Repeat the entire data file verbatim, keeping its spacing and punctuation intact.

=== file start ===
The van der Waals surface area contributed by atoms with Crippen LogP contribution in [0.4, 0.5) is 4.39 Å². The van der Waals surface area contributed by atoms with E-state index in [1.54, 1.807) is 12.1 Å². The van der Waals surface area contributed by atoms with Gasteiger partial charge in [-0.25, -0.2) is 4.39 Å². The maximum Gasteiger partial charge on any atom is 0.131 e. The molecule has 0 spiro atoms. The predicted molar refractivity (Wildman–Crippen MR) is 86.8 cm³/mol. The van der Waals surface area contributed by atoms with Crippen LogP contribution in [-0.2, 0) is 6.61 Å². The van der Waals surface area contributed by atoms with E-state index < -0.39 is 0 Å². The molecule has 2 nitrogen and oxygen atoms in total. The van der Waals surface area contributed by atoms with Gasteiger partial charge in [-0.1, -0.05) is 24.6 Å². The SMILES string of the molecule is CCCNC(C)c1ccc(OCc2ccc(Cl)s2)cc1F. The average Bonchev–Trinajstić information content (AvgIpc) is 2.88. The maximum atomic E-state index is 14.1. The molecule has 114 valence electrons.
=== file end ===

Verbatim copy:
The van der Waals surface area contributed by atoms with Crippen LogP contribution in [0.4, 0.5) is 4.39 Å². The van der Waals surface area contributed by atoms with E-state index in [1.54, 1.807) is 12.1 Å². The van der Waals surface area contributed by atoms with Gasteiger partial charge in [-0.25, -0.2) is 4.39 Å². The maximum Gasteiger partial charge on any atom is 0.131 e. The molecule has 0 spiro atoms. The predicted molar refractivity (Wildman–Crippen MR) is 86.8 cm³/mol. The van der Waals surface area contributed by atoms with Crippen LogP contribution in [-0.2, 0) is 6.61 Å². The van der Waals surface area contributed by atoms with E-state index < -0.39 is 0 Å². The molecule has 2 nitrogen and oxygen atoms in total. The van der Waals surface area contributed by atoms with Gasteiger partial charge in [-0.1, -0.05) is 24.6 Å². The SMILES string of the molecule is CCCNC(C)c1ccc(OCc2ccc(Cl)s2)cc1F. The average Bonchev–Trinajstić information content (AvgIpc) is 2.88. The maximum atomic E-state index is 14.1. The molecule has 114 valence electrons.